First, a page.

Evolutionists are just as fond of quote-mining as their ID counterparts. A quote of Paul Nelson’s has lately been making the rounds, appearing even in the New York Times. At a meeting of Biola University last year, Nelson remarked, Ã¢â‚¬Å“Easily the biggest challenge facing the ID community is to develop a full-fledged theory of biological design. We donÃ¢â‚¬â„¢t have such a theory right now, and thatÃ¢â‚¬â„¢s a problemÃ¢â‚¬Â
Evolutionists are now taking this as a grand admission that ID is scientifically deficient. Nelson’s own take on this line by evolutionists can be found at IDthefuture. My own take is that NelsonÃ¢â‚¬â„¢s statement reflects a profound malaise within the scientific community about the absence of a general theory of biological form and design — period. Scientific theories vary in their scope and power. As a theory of design detection and technological evolution, intelligent design is now well in hand. But as a general theory of biological form, ID has a long way to go.
Intelligent design, however, is hardly alone in this regard. Consider the following admissions about the lack of a general theory of biological form by mainstream biologists and scientists:
Ã¢â‚¬Å“The strange thing about the theory of evolution is that everyone thinks he understands it. But we do not.Ã¢â‚¬Â –Stuart Kauffman, 2003
Ã¢â‚¬Å“Biology still lacks a theory of organization…. The need for a conceptual framework for the study of organization lies at the heart of unsolved problems in both ontogeny and phylogeny.Ã¢â‚¬Â –Mary West-Eberhard, 2003
Ã¢â‚¬Å“We do not claim that the fundamental laws of physics (and thus of chemistry) do not hold in biology; they, of course, do. But we do claim that their conceptual frame is too narrow. Rather we have to find new concepts that transcend the purely microscopic descriptions of systems.Ã¢â‚¬Â –Kelso & Haken, 1995
Ã¢â‚¬Å“We do not even know what biology is about, in the same sense that we know what mechanics is about, or what optics is about, or what thermodynamics is about. We thus do not know the scope of the domain of biology, for it has as yet no objectively definable bounds. In place of these, we have only a tacit consensus.Ã¢â‚¬Â –Robert Rosen, 1991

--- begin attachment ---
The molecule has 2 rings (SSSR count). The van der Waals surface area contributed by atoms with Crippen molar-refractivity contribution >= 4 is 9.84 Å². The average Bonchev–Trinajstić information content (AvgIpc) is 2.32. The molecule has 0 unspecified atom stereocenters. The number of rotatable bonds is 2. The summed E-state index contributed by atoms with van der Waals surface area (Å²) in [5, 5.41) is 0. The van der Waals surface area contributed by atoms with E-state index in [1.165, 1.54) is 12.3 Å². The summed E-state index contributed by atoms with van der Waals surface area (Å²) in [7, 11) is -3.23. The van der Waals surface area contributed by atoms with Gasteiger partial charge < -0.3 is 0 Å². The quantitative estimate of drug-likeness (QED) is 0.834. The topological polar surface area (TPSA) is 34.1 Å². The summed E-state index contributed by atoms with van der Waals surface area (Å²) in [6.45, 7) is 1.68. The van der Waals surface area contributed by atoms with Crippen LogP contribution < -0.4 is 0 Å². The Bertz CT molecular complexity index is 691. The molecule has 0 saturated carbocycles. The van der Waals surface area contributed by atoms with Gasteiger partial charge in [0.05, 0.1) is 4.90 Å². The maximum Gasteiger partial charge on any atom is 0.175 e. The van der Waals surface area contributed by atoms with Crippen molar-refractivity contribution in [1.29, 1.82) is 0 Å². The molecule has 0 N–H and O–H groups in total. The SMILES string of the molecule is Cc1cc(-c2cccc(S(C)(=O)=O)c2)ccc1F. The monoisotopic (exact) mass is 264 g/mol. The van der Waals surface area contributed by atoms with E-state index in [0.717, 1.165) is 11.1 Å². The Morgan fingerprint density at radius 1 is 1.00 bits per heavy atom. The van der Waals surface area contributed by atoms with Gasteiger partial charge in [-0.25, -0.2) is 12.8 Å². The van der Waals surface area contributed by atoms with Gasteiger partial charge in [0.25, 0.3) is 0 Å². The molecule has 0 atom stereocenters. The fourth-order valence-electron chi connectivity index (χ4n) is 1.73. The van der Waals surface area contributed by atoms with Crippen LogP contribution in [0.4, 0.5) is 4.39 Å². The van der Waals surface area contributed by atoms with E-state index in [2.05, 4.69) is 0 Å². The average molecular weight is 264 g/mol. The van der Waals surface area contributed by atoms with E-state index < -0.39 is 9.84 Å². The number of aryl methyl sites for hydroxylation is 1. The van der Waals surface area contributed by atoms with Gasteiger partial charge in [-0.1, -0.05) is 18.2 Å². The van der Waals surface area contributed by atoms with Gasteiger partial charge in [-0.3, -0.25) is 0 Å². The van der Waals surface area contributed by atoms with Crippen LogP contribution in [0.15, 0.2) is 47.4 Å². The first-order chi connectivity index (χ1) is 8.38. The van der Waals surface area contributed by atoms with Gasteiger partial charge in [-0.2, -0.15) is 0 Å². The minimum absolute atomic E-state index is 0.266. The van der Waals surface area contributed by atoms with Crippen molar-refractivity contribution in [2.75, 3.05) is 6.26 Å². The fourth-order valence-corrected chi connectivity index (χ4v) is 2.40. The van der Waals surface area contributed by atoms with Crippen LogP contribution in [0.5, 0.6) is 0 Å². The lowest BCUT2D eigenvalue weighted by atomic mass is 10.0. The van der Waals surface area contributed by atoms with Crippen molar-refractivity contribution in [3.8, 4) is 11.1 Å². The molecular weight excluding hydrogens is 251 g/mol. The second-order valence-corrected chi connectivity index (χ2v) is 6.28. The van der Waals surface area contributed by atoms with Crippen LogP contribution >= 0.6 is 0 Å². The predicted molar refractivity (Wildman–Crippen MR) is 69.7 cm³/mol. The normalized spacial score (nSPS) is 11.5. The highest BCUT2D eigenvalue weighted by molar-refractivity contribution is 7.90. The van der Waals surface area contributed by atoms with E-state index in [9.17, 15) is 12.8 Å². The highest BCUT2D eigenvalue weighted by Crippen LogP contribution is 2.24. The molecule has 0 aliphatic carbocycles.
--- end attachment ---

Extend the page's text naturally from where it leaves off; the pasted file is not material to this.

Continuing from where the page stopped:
Ã¢â‚¬Å“S’il est vrai que le darwinisme est le seul lieu thÃƒÂ©orique de la biologie, c’est qu’en effect il est le seul ÃƒÂ introduire un virtuel, l’ensemble des ÃƒÂ©volutions possibles d’une espÃƒÂ¨ce en un temps et en lieu donnÃƒÂ©s. Mais ce virtuel est incontrÃƒÂ´lÃƒÂ©, on ne peut rien en dire.Ã¢â‚¬Â
[Ã¢â‚¬Å“If itÃ¢â‚¬â„¢s true that Darwinism alone constitutes the theoretical portion of biology, thatÃ¢â‚¬â„¢s is because it alone introduces a virtual reality, namely, the collection of all the possible evolutions of a species in a given time and place. But this virtual reality is uncontrolled; one can say nothing about it.Ã¢â‚¬Â] — RenÃƒÂ© Thom, 1990
Ã¢â‚¬Å“The delusion of the finished [evolutionary] synthesis places restrictions on freedom of thought of which its believers are unaware. Selectionists [i.e., those who think that natural selection is the principal mechanism in evolution] point to the internal debates as evidence of free discussion, but the freedom is bounded by the dead hand of Darwin.Ã¢â‚¬Â
–Robert Reid, 1985
The absence of a full-fledged theory of biological form holds quite generally and is not confined to ID.